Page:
(May 4, 2023)
4:32 P.M. EDT
THE VICE PRESIDENT: Good afternoon. Good afternoon. Please have a seat. Good afternoon.
Have — have you all — has anybody been able to tour this facility? It’s fascinating. It really is.
Alex — where is Alex and Graham? Congratulations — and to your whole team — on what you are doing here. (Applause.) Really, congratulations.
I could speak at length about what I think is the significance of this work for our country, for our workforce; what it means in terms of a step — a very smart step toward preserving precious resources like water, what it means in terms of developing the skills of the workforce, and the global impact of this kind of approach.
So congratulations to you all. And thank you for the warm welcome.
And, of course, it is always good to be in Virginia. Thank you all very much. (Applause.) Thank you. Thank you.
And to Congresswoman Jennifer McClellan, thank you always for your leadership. (Applause.) Always. And — and for welcoming us to your district. And I’ll tell you, I see her hard at work in Washington, D.C., always fighting for the people of this district and the state. And so I thank you for your partnership to the President and me. And thank you for all your good work. Thank you. Thank you. (Applause.)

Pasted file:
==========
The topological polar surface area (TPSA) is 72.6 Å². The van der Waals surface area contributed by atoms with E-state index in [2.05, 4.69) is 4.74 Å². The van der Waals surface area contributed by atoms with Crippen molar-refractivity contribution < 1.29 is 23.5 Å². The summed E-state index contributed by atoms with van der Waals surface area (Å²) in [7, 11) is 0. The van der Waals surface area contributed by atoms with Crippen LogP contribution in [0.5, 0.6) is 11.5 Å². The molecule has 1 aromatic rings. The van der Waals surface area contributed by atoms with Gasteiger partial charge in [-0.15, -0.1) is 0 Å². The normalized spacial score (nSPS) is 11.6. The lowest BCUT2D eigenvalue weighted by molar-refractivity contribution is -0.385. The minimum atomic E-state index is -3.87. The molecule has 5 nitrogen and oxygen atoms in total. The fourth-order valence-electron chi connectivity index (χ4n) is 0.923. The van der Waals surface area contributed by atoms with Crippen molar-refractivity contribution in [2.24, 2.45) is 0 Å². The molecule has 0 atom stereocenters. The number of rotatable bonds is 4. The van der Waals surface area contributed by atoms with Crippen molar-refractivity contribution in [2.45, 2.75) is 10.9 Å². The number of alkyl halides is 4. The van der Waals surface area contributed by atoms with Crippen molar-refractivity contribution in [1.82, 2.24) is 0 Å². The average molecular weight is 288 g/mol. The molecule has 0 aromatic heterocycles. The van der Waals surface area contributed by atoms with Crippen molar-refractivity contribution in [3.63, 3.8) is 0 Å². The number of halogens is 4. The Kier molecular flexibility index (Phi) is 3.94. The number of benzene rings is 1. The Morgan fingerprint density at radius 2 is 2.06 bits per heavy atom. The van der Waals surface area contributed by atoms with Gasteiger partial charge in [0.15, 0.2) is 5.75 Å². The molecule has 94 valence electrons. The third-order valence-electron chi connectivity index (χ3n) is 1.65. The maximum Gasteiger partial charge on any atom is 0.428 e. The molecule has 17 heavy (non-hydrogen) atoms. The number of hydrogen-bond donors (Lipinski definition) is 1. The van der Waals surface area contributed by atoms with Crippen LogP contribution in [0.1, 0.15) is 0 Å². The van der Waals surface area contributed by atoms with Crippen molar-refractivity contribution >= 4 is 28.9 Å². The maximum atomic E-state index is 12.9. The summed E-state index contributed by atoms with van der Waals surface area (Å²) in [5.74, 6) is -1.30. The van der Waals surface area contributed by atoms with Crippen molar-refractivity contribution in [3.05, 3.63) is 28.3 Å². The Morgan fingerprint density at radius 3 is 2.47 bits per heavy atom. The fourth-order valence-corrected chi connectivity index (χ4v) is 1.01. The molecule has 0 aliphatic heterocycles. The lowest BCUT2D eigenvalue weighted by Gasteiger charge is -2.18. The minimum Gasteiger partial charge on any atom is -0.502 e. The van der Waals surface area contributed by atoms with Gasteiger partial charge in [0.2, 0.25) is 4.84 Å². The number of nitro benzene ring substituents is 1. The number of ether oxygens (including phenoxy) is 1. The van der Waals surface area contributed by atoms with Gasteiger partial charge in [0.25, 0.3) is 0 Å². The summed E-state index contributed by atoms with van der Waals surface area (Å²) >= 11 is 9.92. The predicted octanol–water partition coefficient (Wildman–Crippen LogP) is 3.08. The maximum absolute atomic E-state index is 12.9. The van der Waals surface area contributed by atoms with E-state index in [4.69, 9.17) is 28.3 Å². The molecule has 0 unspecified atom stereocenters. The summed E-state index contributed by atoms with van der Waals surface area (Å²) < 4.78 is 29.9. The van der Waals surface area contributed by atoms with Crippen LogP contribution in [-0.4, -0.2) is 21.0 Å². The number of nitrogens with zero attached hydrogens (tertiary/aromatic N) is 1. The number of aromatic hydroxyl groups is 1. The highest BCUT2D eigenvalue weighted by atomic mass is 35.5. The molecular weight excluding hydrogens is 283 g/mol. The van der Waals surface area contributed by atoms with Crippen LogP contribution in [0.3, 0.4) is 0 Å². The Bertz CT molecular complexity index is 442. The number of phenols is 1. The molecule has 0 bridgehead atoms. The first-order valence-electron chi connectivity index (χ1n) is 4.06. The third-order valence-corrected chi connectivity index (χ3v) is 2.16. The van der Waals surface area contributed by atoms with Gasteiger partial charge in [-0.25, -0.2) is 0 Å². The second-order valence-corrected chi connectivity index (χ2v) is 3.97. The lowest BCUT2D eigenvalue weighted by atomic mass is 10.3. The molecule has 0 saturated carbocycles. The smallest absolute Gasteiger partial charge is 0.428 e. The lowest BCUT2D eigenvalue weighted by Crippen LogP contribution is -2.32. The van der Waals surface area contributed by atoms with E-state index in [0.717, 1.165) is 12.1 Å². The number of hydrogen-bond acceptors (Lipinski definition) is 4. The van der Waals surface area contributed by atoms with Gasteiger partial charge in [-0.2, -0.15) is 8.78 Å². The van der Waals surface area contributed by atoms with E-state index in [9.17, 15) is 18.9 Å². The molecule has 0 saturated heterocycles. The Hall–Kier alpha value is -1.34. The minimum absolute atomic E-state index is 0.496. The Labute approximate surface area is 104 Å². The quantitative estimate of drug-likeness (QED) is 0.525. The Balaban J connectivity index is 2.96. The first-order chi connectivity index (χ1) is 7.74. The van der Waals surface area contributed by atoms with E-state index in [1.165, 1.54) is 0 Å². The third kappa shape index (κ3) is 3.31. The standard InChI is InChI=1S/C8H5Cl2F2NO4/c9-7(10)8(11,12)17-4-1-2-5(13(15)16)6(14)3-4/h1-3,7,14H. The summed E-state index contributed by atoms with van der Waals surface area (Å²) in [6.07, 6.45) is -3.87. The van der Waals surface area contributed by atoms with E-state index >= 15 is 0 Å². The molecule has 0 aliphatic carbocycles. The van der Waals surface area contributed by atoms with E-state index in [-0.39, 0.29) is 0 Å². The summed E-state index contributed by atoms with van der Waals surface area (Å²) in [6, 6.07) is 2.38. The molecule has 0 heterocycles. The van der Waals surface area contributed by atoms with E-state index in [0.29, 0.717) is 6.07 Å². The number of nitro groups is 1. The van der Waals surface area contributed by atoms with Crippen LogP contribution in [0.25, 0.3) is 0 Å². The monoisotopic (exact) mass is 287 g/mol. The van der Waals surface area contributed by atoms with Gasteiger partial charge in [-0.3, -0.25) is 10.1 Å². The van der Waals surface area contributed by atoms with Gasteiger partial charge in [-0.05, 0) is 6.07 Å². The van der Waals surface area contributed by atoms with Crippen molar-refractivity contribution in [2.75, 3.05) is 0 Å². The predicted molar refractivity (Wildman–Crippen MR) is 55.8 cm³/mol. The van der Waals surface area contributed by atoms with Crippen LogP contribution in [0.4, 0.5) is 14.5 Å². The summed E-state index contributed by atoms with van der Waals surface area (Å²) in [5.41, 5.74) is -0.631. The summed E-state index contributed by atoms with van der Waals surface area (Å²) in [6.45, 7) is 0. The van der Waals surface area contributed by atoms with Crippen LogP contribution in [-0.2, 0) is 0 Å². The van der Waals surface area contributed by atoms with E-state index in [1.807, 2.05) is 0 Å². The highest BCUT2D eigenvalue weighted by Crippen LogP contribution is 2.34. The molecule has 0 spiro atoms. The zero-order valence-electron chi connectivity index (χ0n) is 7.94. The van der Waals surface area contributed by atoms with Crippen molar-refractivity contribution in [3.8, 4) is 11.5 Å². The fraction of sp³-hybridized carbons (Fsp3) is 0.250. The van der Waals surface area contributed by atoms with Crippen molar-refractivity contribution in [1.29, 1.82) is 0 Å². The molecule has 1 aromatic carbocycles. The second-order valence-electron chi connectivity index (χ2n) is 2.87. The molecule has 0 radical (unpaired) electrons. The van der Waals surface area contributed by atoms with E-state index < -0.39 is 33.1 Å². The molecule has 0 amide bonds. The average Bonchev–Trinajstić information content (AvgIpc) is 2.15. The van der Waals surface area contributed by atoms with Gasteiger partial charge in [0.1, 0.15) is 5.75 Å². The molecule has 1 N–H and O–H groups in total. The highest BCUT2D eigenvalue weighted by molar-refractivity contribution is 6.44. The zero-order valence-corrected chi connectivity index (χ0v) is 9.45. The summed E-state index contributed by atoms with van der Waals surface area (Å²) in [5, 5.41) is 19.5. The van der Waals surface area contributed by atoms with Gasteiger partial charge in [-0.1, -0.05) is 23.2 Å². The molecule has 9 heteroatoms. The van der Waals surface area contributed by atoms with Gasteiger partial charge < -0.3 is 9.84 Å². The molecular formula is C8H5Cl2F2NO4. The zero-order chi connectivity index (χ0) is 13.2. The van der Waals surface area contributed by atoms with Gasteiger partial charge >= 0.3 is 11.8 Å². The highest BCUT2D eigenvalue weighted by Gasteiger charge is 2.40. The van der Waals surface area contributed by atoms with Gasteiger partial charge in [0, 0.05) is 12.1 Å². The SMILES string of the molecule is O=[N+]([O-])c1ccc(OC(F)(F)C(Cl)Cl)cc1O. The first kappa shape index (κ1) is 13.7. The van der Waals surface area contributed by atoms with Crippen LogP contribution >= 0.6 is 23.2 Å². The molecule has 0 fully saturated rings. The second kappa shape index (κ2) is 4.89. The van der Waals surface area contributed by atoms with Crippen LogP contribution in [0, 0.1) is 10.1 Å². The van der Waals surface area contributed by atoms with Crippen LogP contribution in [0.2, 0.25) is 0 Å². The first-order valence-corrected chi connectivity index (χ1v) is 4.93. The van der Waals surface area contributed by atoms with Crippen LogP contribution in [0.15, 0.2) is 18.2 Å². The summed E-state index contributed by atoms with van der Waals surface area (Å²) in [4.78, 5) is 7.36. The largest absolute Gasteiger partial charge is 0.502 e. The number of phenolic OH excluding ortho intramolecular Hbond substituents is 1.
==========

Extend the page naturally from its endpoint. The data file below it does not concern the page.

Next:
And, Mayor Stoney, it is good to see — where is the Mayor? There you are. (Laughter.) It is good to be back and to see you. We have spent some time together also in Washington, where you have been a leader among mayors and have always been talking about this city as an example of what we can do when we put resources into the people. And so thank you for your leadership, Mayor. Thank you. Thank you. (Applause.) Thank you.
And so we are in the midst of National Small Business Week. And it is a special honor then to be joined, always — and especially this week — by so many extraordinary small-business owners.